Angela Merkel: the right leader at the right time?

Germany takes over the EU Council presidency today, July 1. As during Germany's last presidency in 2007, Chancellor Angela Merkel is still leading the country. Observers see getting the EU through the coronavirus crisis and rebuilding the economy as her most important task. While most believe she can achieve this, others have their doubts.

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Der Spiegel (DE) /

Merkel doesn't need to please anymore

The fact that Merkel will soon be leaving politics could now work in the EU's favour, writes Der Spiegel:

“With this Council presidency the Chancellor can take steps that politicians usually shy away from. ... Merkel has reached the end of her political career. She does not want to be re-elected. So she no longer needs to show so much consideration and can use the Council presidency to press ahead with projects that are not hugely popular with her home audience, particularly the conservative part of it. ... There are many fairly drastic developments ahead. The resistance will be considerable, both within Germany and within the EU. But it's Merkel's successors who will have to deal with that.”

Les Echos (FR) /

Don't expect miracles

It is by no means certain that the German Chancellor will use her advantageous starting position to make significant progress in the EU, Les Echos interjects:

“The Franco-German tandem is solid, EU Commission President Ursula von der Leyen is an ally, she knows the Easterners as well as she does the 'frugal' four, who should accept the proposed budget package without too much difficulty. Will Angela Merkel help Europe make a quantum leap? Unlikely. Yes, obstacles will no doubt be overcome. But with her we shouldn't expect any major breakthroughs to a 'new world', which 'will never be the same again', a common refrain in Southern Europe.”

Corriere della Sera (IT) /

Historic turnaround possible

Merkel could risk a paradigm shift, Berlin correspondent Paolo Valentino speculates in Corriere della Sera:

“Under Merkel's cautious aegis, great and rich Germany never took the initiative, never designed a future and led from behind - if at all. Or as was the case in the financial crisis of 2010, it rejected the great act of European solidarity that would probably have allowed us to tell a different story today. Due to various factors it is now quite possible that the Chancellor will jump over her shadow and do today what she did not do ten years ago, namely propose partial mutualisation of the debt.”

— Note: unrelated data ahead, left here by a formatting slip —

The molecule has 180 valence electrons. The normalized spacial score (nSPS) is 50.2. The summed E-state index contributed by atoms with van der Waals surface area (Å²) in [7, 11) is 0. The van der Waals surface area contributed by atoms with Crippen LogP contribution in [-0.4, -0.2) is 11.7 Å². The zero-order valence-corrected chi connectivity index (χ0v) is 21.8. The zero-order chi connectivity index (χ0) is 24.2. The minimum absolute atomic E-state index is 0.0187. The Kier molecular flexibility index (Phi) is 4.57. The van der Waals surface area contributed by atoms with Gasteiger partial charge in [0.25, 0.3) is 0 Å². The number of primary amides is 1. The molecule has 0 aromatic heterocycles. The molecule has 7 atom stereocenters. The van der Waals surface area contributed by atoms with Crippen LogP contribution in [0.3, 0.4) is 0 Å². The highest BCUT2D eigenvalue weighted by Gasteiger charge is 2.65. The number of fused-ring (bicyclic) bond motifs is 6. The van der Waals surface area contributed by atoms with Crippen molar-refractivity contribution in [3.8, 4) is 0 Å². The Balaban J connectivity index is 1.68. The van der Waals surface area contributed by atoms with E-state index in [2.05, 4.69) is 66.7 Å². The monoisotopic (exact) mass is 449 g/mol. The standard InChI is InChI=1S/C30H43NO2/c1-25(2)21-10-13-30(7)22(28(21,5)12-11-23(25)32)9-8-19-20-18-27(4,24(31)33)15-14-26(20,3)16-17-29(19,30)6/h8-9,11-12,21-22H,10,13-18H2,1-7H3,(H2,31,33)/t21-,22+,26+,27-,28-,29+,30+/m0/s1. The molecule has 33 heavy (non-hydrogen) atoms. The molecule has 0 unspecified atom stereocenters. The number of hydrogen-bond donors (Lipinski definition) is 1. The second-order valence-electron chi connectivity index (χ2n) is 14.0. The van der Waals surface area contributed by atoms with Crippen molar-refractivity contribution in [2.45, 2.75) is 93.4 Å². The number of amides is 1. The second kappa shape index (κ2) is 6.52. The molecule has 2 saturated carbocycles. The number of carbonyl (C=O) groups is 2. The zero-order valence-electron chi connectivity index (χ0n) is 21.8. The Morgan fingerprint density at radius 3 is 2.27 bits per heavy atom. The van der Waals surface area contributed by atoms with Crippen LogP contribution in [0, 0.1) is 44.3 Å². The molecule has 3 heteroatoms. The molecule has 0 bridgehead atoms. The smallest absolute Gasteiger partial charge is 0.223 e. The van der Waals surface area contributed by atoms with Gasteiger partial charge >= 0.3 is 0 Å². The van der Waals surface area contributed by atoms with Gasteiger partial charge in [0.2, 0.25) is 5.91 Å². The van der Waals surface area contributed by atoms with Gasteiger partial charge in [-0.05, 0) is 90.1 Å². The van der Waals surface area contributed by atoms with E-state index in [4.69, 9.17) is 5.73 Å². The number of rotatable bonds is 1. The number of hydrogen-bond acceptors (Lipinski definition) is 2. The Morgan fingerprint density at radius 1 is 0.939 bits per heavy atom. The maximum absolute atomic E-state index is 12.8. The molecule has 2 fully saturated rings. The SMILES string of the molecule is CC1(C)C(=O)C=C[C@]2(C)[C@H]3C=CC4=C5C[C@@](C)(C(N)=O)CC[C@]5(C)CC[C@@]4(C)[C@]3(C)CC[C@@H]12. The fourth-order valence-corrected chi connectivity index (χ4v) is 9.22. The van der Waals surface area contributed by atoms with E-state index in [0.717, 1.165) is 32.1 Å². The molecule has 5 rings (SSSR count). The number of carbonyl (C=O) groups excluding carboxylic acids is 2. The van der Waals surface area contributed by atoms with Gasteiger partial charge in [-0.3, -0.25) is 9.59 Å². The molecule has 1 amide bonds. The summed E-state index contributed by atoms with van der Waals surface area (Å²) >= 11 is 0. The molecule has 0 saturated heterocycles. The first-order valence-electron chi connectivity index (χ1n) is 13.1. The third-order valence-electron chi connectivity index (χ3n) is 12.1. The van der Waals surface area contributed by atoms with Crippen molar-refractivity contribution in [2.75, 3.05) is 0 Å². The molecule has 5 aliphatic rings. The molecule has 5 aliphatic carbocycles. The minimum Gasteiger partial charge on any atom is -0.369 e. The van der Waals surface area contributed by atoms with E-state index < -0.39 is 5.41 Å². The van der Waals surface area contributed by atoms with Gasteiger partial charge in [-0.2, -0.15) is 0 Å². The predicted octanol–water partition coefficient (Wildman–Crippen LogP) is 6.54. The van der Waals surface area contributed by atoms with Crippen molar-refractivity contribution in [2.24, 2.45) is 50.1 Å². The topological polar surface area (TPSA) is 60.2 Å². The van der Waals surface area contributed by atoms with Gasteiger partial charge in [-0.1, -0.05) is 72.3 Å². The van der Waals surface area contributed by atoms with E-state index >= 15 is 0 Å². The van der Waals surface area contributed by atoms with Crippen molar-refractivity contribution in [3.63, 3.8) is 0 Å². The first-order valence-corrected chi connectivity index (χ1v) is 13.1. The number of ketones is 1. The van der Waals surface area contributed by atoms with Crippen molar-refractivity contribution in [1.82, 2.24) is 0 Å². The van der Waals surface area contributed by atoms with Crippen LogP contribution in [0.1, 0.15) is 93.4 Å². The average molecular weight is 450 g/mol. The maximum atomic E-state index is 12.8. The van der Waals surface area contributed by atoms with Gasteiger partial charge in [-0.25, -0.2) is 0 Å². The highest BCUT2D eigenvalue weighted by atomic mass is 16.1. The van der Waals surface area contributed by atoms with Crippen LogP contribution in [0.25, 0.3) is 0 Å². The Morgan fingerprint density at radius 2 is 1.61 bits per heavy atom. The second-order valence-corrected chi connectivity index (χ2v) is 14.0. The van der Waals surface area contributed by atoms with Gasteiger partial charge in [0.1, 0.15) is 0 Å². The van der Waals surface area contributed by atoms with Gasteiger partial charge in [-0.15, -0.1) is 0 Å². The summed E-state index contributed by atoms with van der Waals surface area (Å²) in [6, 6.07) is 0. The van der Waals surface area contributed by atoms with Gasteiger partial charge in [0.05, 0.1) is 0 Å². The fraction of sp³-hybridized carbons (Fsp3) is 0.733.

Ukrajinska Prawda (UA) /

Ukraine forgotten in the crisis

Lidya Primachenko of the European Expert Association fears in Ukrayinska Pravda that the EU will pay little attention to its neighbouring regions in the next six months:

“Germany is preparing very carefully for its EU Council presidency. A defeat in the bid to save the European economy must be avoided at all costs. If only because it would strengthen the position of the radical anti-European forces that will no doubt try to destabilise the European Union from within. ... Given the complexity of the internal challenges, it is clear that the EU will mainly focus on its own affairs until the end of the year. Therefore an increased focus on Ukraine, complemented by large projects and financial aid, cannot be expected.”

Český rozhlas (CZ) /

Overcome the crisis with Merkel at the helm

Nothing could be better for the EU now than the start of the German EU Council presidency, Český rozhlas is convinced:

“'Germany must help neighbouring countries to revitalise their economies,' said Angela Merkel recently, and that was not just empty words. Germany is an export economy, and plays a key role in the prosperity of the entire Union. Germany made a historic turn when it agreed to European debt. For fear that the southern states would otherwise collapse. ... During the last German Presidency in 2007, the Union was also in a crisis - blocked as a result of the impasse over the European Constitutional Treaty. Back then a breakthrough, followed by institutional reform, was negotiated - by Angela Merkel.”